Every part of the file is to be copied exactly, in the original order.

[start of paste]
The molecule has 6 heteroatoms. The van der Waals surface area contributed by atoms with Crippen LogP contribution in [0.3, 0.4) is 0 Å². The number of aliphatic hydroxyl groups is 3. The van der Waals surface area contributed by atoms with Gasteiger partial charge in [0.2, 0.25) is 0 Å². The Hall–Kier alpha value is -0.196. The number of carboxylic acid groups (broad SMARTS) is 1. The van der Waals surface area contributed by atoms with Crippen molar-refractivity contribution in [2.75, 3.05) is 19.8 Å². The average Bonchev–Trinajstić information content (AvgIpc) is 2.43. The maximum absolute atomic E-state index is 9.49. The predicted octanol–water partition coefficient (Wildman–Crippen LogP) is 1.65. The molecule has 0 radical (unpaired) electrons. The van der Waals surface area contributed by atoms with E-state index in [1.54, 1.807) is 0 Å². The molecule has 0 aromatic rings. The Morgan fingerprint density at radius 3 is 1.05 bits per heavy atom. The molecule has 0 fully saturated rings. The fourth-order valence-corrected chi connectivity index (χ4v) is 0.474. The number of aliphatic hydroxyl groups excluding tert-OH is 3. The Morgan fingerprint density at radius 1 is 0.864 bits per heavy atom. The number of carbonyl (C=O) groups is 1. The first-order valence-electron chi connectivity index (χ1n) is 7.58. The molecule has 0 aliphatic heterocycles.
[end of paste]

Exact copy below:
The molecule has 6 heteroatoms. The van der Waals surface area contributed by atoms with Crippen LogP contribution in [0.3, 0.4) is 0 Å². The number of aliphatic hydroxyl groups is 3. The van der Waals surface area contributed by atoms with Gasteiger partial charge in [0.2, 0.25) is 0 Å². The Hall–Kier alpha value is -0.196. The number of carboxylic acid groups (broad SMARTS) is 1. The van der Waals surface area contributed by atoms with Crippen molar-refractivity contribution in [2.75, 3.05) is 19.8 Å². The average Bonchev–Trinajstić information content (AvgIpc) is 2.43. The maximum absolute atomic E-state index is 9.49. The predicted octanol–water partition coefficient (Wildman–Crippen LogP) is 1.65. The molecule has 0 radical (unpaired) electrons. The van der Waals surface area contributed by atoms with E-state index in [1.54, 1.807) is 0 Å². The molecule has 0 aromatic rings. The Morgan fingerprint density at radius 3 is 1.05 bits per heavy atom. The molecule has 0 fully saturated rings. The fourth-order valence-corrected chi connectivity index (χ4v) is 0.474. The number of aliphatic hydroxyl groups excluding tert-OH is 3. The Morgan fingerprint density at radius 1 is 0.864 bits per heavy atom. The number of carbonyl (C=O) groups is 1. The first-order valence-electron chi connectivity index (χ1n) is 7.58. The molecule has 0 aliphatic heterocycles.